There is a lot of renovation occurring there and it is proceeding down Central at a pretty fast rate. At some point, developers will stop building on Central as it approaches N. Sharon Amity. I don't know who the city councilman for that area is, but there seems to be a history of electing brainless idiots pushing for losing causes for the area (e.g. the Eastland Mall Mexican theme park, the film school, among them. Remember those turkeys?).

A better idea would be to rehabilitate apartments on Park Road and one of the strip malls that has been abandoned near Kenilworth. There are some pretty shabby areas on the fringes of Myers Park that could stand to be rehabbed, and some in Dilworth as well. I say spread the joy. There's lots of room for improvement on Eastway. JC Smith University area could use some NOAH affordable housing. That would help out students at Johnson and Wales as well as students at JC Smith.

The University and the Sugar Creek areas have some apartment complexes and "hoe tells" that can't keep tenants or have a history of crime. And then there's North Tryon. Those areas could be rehabbed too.

But not on my dime.

Sorry.

Last edited by Langerhans; 02-27-2019 at 07:16 AM..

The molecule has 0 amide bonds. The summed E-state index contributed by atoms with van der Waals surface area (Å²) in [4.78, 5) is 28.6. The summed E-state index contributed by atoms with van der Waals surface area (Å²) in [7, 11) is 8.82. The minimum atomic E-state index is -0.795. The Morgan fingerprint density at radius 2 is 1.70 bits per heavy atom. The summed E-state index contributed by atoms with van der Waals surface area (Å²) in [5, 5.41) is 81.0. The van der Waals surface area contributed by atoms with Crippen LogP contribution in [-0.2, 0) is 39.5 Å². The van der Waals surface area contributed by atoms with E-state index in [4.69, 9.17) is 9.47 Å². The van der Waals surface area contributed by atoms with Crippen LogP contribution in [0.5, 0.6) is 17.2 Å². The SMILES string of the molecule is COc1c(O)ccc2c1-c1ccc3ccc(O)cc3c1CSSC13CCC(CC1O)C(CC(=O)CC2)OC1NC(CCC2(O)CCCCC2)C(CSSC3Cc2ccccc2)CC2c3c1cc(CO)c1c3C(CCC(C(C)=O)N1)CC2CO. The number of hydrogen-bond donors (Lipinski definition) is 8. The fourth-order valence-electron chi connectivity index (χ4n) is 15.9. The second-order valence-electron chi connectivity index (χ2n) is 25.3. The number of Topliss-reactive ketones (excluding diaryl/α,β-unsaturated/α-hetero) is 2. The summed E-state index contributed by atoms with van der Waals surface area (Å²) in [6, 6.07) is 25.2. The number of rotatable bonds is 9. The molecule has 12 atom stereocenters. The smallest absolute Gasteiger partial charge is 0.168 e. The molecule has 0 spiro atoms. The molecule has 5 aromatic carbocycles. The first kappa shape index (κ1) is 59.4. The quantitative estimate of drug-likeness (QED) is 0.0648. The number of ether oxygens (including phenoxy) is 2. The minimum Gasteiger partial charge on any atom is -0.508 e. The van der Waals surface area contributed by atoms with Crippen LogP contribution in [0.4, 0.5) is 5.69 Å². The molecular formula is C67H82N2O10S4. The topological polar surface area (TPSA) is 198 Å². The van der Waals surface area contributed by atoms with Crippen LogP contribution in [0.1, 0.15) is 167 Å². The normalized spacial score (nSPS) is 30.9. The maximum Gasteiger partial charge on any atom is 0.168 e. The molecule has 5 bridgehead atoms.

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Old 02-27-2019, 07:08 AM
 
6,800 posts, read 4,363,143 times
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Quote:
Originally Posted by getatag View Post
I'm very simple-minded, but are you saying that if there is a need, and the market doesn't provide it, the government should?
I'm merely pointing out existing reality, not advocating for anything, so in that context I'm not sure what your question means, sorry.

Last edited by BC1960; 02-27-2019 at 07:38 AM..
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Old 02-27-2019, 07:46 AM
 
2,154 posts, read 2,353,730 times
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Quote:
Originally Posted by BC1960 View Post
I'm merely pointing out existing reality, not advocating for anything, so in that context I'm not sure what your question means, sorry.
Okay thanks.
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Old 02-27-2019, 09:47 AM
 
310 posts, read 171,938 times
Reputation: 659
Quote:
Originally Posted by BC1960 View Post
You mistakenly think there is a free market for teachers, fire fighters and police. Thats not the case. Traditional models of supply and demand don't exist.

Additionally, your statement "It seems silly to lower the housing cost for some when the market effectively deals with it..." is simply wrong. Not to mention the housing market is greatly subverted in many ways via things like government mortgage guarantees, deductibility of interest and taxes, etc. You are no doubt the willing beneficiary of market "subversion" yourself.
Unfortunately, in our current political climate many choose to think and speak in absolutes when it's neither appropriate or helpful.